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MichaelK
12-30-2003, 05:00 AM
Hello

Does it make any sense to have a runtime ARBfp -> GF2 texture_env features converter? Personally, I think its a good idea to have such a tool. If you care about low-end users its nice to have uniform shaders for them and for FX and Radeon 9xxx users.
Cg compiles from C-like language to several ASM-based programmable shaders. But there is no support for arb_texture_env stuff. Of course, like in Cg, you would not have all the functionality fp gives, but you would describe the tex env state in a simpler way.
Do you know of any compilers like this one? And what do you think about it?

DopeFish
12-30-2003, 05:18 AM
What about nvparse? I found it invaluable for setting up register combiners etc on GF hardware

MichaelK
12-30-2003, 05:43 AM
Originally posted by DopeFish:
What about nvparse? I found it invaluable for setting up register combiners etc on GF hardware

But it will work only on NVIDIA HW. What I propose is a partial ARBfp comipiler that deals with both ARB extensions present on GF2-generation cards (env_combine, env_add, dot3) and vendor-specific extensions.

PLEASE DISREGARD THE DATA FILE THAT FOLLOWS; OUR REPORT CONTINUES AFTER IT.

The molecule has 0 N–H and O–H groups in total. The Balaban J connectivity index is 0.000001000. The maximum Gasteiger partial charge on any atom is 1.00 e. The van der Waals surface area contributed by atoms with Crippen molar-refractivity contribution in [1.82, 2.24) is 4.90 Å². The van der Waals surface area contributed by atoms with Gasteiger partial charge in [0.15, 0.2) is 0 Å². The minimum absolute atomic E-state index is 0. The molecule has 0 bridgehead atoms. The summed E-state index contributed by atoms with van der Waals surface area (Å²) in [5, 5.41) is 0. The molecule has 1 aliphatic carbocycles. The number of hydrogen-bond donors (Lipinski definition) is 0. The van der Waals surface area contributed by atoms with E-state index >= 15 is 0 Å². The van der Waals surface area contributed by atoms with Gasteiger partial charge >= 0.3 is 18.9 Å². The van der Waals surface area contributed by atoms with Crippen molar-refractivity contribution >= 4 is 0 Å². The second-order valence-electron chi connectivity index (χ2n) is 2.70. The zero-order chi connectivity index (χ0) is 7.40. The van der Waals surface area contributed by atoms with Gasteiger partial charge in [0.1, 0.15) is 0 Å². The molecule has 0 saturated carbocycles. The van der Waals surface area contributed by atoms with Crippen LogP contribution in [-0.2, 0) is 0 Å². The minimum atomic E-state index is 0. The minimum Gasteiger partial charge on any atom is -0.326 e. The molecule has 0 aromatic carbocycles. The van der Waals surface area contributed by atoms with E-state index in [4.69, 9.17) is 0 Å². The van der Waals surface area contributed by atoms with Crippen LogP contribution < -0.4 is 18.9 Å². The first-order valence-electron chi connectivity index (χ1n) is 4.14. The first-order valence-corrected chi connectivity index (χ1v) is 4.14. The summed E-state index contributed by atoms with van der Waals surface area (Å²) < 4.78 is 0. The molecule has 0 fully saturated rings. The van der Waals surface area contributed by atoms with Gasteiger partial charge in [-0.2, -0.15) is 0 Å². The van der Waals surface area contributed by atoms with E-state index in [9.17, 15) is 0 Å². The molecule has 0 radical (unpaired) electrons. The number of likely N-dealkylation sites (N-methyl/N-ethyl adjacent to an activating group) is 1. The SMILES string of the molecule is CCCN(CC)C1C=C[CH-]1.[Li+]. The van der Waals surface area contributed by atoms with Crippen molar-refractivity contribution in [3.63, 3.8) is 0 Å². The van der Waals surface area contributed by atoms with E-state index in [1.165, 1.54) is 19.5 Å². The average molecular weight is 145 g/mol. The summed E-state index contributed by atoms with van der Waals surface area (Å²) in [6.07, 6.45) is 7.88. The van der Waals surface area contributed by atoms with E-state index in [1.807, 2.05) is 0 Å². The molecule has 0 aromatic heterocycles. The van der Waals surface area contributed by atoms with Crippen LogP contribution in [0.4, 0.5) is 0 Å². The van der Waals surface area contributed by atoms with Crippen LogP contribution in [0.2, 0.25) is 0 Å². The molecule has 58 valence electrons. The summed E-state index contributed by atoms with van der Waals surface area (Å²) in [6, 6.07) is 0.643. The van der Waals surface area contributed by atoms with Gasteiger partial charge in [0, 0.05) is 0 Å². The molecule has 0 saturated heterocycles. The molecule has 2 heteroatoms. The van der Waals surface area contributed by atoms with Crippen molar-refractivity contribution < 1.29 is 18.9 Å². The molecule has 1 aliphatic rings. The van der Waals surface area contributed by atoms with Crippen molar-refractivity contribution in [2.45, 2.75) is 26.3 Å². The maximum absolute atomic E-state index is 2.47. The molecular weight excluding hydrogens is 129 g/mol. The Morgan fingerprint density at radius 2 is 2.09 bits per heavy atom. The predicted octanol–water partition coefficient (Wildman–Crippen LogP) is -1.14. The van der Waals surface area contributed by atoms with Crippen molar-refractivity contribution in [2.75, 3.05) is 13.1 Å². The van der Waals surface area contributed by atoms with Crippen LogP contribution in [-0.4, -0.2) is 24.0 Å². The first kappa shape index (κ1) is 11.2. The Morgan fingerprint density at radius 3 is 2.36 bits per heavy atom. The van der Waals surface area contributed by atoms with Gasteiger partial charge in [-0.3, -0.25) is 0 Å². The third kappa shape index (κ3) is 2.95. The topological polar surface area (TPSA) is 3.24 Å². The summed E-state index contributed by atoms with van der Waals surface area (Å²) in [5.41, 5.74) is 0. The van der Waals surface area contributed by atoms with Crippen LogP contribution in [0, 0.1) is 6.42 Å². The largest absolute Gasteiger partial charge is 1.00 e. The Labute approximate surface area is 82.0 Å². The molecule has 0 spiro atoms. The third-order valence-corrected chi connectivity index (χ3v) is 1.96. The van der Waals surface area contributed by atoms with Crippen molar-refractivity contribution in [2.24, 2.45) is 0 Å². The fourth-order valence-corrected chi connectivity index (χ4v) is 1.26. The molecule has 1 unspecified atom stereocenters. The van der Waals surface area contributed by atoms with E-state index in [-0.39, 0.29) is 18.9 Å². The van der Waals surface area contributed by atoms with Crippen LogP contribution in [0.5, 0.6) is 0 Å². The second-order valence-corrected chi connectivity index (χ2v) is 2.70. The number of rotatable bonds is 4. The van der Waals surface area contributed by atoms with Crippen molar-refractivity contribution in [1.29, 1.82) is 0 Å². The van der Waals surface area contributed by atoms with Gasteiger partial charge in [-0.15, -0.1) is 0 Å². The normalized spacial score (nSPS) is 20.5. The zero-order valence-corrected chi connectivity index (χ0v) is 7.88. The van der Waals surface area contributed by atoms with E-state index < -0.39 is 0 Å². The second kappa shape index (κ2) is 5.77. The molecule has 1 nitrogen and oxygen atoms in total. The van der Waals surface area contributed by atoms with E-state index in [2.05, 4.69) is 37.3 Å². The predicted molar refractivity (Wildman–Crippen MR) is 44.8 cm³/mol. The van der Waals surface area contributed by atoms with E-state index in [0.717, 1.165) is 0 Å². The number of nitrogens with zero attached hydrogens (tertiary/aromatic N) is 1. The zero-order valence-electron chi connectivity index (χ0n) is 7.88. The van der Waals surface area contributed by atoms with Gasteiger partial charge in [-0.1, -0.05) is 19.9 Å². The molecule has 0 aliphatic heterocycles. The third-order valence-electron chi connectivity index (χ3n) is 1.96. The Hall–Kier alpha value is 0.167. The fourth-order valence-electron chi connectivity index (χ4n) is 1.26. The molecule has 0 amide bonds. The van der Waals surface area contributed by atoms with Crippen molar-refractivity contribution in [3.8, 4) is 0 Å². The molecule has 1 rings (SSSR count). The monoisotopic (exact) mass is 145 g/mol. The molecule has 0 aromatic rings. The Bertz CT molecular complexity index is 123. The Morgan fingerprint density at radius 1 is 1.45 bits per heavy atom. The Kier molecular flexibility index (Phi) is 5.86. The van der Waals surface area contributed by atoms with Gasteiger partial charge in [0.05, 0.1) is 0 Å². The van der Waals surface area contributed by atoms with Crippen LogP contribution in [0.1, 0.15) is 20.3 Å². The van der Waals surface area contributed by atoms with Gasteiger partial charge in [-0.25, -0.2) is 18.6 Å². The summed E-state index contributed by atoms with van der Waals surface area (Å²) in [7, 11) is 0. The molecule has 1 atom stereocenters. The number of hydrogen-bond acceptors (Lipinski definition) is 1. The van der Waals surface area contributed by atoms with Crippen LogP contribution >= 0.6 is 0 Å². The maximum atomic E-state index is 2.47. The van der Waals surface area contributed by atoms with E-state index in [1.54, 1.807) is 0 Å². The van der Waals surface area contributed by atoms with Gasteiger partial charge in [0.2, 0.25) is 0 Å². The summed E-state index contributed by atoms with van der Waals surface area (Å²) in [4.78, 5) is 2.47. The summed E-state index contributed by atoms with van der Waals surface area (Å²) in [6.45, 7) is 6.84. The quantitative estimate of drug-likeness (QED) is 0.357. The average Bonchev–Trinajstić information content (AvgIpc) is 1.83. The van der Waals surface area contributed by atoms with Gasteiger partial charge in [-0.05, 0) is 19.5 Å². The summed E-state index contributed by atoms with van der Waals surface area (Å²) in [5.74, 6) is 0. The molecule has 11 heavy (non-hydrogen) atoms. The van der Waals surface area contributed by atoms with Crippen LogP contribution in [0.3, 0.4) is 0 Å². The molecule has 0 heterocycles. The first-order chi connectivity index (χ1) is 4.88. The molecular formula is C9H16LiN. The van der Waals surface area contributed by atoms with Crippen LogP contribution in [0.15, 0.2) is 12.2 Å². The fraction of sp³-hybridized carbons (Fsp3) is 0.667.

ARBfp is a more general interface for fragment programming. That is, you can describe all the functionality above in a particular ARBfp program.



!!ARBfp1.0
TXP result.color, fragment.texcoord[0], texture[0], 2D;

Can be expressed in OpenGL 1.2 as a TexEnv REPLACE function. And this is only a simple example.

Today, if you want to deal with low and hi-end users you must code two different paths. One requires you to write C code calling appropriate functions, while the other one deals with program objects and so on.

From my standpoint, you write one or two fragment programs for each material. If the program is simple it will run on all machines. If it cannot be expressed in GF2 functionality terms - you disable it or provide the *second* simpler program.

ScottManDeath
12-30-2003, 07:20 AM
mhmm, I once wrote a parser for the texture environment setup using most of the ARB / EXT / ATI / NV extensions with bison and flex. Syntax (a kind of stripped down nvparse ;-) )was like this:



!!TE1.0
/* this extrapolates texture detail using lod bias. see EXT_TEXTURE_LOD_BIAS extension for details

Bn means a lod_bias of n
each texture unit should have same texture bound